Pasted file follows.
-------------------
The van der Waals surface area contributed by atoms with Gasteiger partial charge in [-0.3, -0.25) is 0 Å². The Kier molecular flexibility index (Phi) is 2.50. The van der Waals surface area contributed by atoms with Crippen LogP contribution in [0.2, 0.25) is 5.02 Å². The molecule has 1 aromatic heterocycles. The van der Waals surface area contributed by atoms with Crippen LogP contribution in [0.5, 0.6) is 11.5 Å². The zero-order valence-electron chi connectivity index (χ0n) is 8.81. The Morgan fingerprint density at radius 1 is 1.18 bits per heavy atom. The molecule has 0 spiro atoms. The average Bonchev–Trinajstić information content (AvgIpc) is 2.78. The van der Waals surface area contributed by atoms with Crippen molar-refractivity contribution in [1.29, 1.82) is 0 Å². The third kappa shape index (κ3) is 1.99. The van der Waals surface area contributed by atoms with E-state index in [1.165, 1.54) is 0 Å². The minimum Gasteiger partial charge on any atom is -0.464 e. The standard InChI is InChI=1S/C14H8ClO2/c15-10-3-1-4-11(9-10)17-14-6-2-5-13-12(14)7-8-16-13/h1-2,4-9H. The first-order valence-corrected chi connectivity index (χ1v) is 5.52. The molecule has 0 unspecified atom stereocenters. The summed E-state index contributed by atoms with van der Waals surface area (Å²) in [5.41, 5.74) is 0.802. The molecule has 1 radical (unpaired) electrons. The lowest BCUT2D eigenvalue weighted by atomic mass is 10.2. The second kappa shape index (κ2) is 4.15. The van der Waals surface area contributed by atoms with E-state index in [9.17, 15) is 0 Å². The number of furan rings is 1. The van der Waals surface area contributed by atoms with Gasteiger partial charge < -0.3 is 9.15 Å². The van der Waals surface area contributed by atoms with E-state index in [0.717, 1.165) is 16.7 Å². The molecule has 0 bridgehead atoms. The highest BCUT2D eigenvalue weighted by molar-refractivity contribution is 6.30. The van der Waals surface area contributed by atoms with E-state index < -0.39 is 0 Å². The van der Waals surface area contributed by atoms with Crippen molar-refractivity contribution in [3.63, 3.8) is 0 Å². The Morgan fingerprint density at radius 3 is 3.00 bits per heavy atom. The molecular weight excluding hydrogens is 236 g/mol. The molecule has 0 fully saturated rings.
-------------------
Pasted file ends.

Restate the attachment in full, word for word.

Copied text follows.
The van der Waals surface area contributed by atoms with Gasteiger partial charge in [-0.3, -0.25) is 0 Å². The Kier molecular flexibility index (Phi) is 2.50. The van der Waals surface area contributed by atoms with Crippen LogP contribution in [0.2, 0.25) is 5.02 Å². The molecule has 1 aromatic heterocycles. The van der Waals surface area contributed by atoms with Crippen LogP contribution in [0.5, 0.6) is 11.5 Å². The zero-order valence-electron chi connectivity index (χ0n) is 8.81. The Morgan fingerprint density at radius 1 is 1.18 bits per heavy atom. The molecule has 0 spiro atoms. The average Bonchev–Trinajstić information content (AvgIpc) is 2.78. The van der Waals surface area contributed by atoms with Crippen molar-refractivity contribution in [1.29, 1.82) is 0 Å². The third kappa shape index (κ3) is 1.99. The van der Waals surface area contributed by atoms with E-state index in [1.165, 1.54) is 0 Å². The minimum Gasteiger partial charge on any atom is -0.464 e. The standard InChI is InChI=1S/C14H8ClO2/c15-10-3-1-4-11(9-10)17-14-6-2-5-13-12(14)7-8-16-13/h1-2,4-9H. The first-order valence-corrected chi connectivity index (χ1v) is 5.52. The molecule has 0 unspecified atom stereocenters. The summed E-state index contributed by atoms with van der Waals surface area (Å²) in [5.41, 5.74) is 0.802. The molecule has 1 radical (unpaired) electrons. The lowest BCUT2D eigenvalue weighted by atomic mass is 10.2. The second kappa shape index (κ2) is 4.15. The van der Waals surface area contributed by atoms with E-state index in [9.17, 15) is 0 Å². The number of furan rings is 1. The van der Waals surface area contributed by atoms with Gasteiger partial charge < -0.3 is 9.15 Å². The van der Waals surface area contributed by atoms with E-state index in [0.717, 1.165) is 16.7 Å². The molecule has 0 bridgehead atoms. The highest BCUT2D eigenvalue weighted by molar-refractivity contribution is 6.30. The van der Waals surface area contributed by atoms with E-state index < -0.39 is 0 Å². The van der Waals surface area contributed by atoms with Crippen molar-refractivity contribution in [3.63, 3.8) is 0 Å². The Morgan fingerprint density at radius 3 is 3.00 bits per heavy atom. The molecular weight excluding hydrogens is 236 g/mol. The molecule has 0 fully saturated rings.